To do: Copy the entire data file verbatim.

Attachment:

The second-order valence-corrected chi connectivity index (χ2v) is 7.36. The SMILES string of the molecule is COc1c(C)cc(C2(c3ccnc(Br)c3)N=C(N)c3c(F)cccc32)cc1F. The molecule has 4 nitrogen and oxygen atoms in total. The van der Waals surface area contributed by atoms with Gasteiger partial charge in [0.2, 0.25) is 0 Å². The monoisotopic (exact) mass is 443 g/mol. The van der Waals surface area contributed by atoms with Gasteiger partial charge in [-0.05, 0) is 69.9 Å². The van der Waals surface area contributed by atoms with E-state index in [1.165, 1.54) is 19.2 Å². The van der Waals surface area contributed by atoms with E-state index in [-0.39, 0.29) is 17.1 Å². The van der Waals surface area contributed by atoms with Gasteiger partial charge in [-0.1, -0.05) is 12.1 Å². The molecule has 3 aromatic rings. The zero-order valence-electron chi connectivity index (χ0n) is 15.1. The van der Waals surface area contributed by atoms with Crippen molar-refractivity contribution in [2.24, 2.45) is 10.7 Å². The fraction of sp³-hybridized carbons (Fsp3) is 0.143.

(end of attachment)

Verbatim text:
The second-order valence-corrected chi connectivity index (χ2v) is 7.36. The SMILES string of the molecule is COc1c(C)cc(C2(c3ccnc(Br)c3)N=C(N)c3c(F)cccc32)cc1F. The molecule has 4 nitrogen and oxygen atoms in total. The van der Waals surface area contributed by atoms with Gasteiger partial charge in [0.2, 0.25) is 0 Å². The monoisotopic (exact) mass is 443 g/mol. The van der Waals surface area contributed by atoms with Gasteiger partial charge in [-0.05, 0) is 69.9 Å². The van der Waals surface area contributed by atoms with E-state index in [1.165, 1.54) is 19.2 Å². The van der Waals surface area contributed by atoms with E-state index in [-0.39, 0.29) is 17.1 Å². The van der Waals surface area contributed by atoms with Gasteiger partial charge in [-0.1, -0.05) is 12.1 Å². The molecule has 3 aromatic rings. The zero-order valence-electron chi connectivity index (χ0n) is 15.1. The van der Waals surface area contributed by atoms with Crippen molar-refractivity contribution in [2.24, 2.45) is 10.7 Å². The fraction of sp³-hybridized carbons (Fsp3) is 0.143.